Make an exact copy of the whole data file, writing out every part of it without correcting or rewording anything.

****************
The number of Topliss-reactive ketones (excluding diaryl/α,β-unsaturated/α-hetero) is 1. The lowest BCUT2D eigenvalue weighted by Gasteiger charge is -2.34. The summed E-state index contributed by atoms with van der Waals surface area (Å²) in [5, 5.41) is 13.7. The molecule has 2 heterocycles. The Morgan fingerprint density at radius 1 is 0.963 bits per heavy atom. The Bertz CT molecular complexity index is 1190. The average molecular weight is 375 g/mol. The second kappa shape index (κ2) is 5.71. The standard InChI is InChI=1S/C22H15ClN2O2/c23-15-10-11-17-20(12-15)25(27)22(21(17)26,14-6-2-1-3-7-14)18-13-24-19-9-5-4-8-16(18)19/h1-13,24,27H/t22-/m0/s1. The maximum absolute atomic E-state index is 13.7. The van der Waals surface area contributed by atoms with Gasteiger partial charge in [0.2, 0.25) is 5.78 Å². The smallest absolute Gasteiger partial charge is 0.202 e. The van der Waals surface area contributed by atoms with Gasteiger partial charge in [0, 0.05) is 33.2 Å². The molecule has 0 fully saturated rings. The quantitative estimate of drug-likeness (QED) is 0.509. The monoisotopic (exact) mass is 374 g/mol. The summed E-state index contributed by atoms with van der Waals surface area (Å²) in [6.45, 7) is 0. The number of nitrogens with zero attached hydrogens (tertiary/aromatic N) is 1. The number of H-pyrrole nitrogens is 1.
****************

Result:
The number of Topliss-reactive ketones (excluding diaryl/α,β-unsaturated/α-hetero) is 1. The lowest BCUT2D eigenvalue weighted by Gasteiger charge is -2.34. The summed E-state index contributed by atoms with van der Waals surface area (Å²) in [5, 5.41) is 13.7. The molecule has 2 heterocycles. The Morgan fingerprint density at radius 1 is 0.963 bits per heavy atom. The Bertz CT molecular complexity index is 1190. The average molecular weight is 375 g/mol. The second kappa shape index (κ2) is 5.71. The standard InChI is InChI=1S/C22H15ClN2O2/c23-15-10-11-17-20(12-15)25(27)22(21(17)26,14-6-2-1-3-7-14)18-13-24-19-9-5-4-8-16(18)19/h1-13,24,27H/t22-/m0/s1. The maximum absolute atomic E-state index is 13.7. The van der Waals surface area contributed by atoms with Gasteiger partial charge in [0.2, 0.25) is 5.78 Å². The smallest absolute Gasteiger partial charge is 0.202 e. The van der Waals surface area contributed by atoms with Gasteiger partial charge in [0, 0.05) is 33.2 Å². The molecule has 0 fully saturated rings. The quantitative estimate of drug-likeness (QED) is 0.509. The monoisotopic (exact) mass is 374 g/mol. The summed E-state index contributed by atoms with van der Waals surface area (Å²) in [6.45, 7) is 0. The number of nitrogens with zero attached hydrogens (tertiary/aromatic N) is 1. The number of H-pyrrole nitrogens is 1.